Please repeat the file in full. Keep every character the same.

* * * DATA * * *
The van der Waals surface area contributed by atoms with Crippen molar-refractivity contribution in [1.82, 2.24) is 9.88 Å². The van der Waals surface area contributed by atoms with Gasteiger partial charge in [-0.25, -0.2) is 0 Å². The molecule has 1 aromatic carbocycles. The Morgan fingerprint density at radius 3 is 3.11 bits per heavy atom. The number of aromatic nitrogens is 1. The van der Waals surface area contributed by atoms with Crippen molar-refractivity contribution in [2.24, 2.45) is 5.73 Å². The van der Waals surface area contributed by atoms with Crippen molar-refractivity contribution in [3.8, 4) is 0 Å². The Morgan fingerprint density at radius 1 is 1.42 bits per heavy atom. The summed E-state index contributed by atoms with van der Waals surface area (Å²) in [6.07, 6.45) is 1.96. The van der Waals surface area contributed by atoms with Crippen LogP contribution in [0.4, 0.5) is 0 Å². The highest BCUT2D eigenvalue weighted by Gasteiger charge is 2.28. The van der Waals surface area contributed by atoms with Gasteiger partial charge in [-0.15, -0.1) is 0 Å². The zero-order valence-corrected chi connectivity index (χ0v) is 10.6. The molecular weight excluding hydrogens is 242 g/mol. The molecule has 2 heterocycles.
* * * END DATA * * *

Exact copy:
The van der Waals surface area contributed by atoms with Crippen molar-refractivity contribution in [1.82, 2.24) is 9.88 Å². The van der Waals surface area contributed by atoms with Gasteiger partial charge in [-0.25, -0.2) is 0 Å². The molecule has 1 aromatic carbocycles. The Morgan fingerprint density at radius 3 is 3.11 bits per heavy atom. The number of aromatic nitrogens is 1. The van der Waals surface area contributed by atoms with Crippen molar-refractivity contribution in [2.24, 2.45) is 5.73 Å². The van der Waals surface area contributed by atoms with Crippen molar-refractivity contribution in [3.8, 4) is 0 Å². The Morgan fingerprint density at radius 1 is 1.42 bits per heavy atom. The summed E-state index contributed by atoms with van der Waals surface area (Å²) in [6.07, 6.45) is 1.96. The van der Waals surface area contributed by atoms with Crippen LogP contribution in [0.4, 0.5) is 0 Å². The highest BCUT2D eigenvalue weighted by Gasteiger charge is 2.28. The van der Waals surface area contributed by atoms with Gasteiger partial charge in [-0.15, -0.1) is 0 Å². The zero-order valence-corrected chi connectivity index (χ0v) is 10.6. The molecular weight excluding hydrogens is 242 g/mol. The molecule has 2 heterocycles.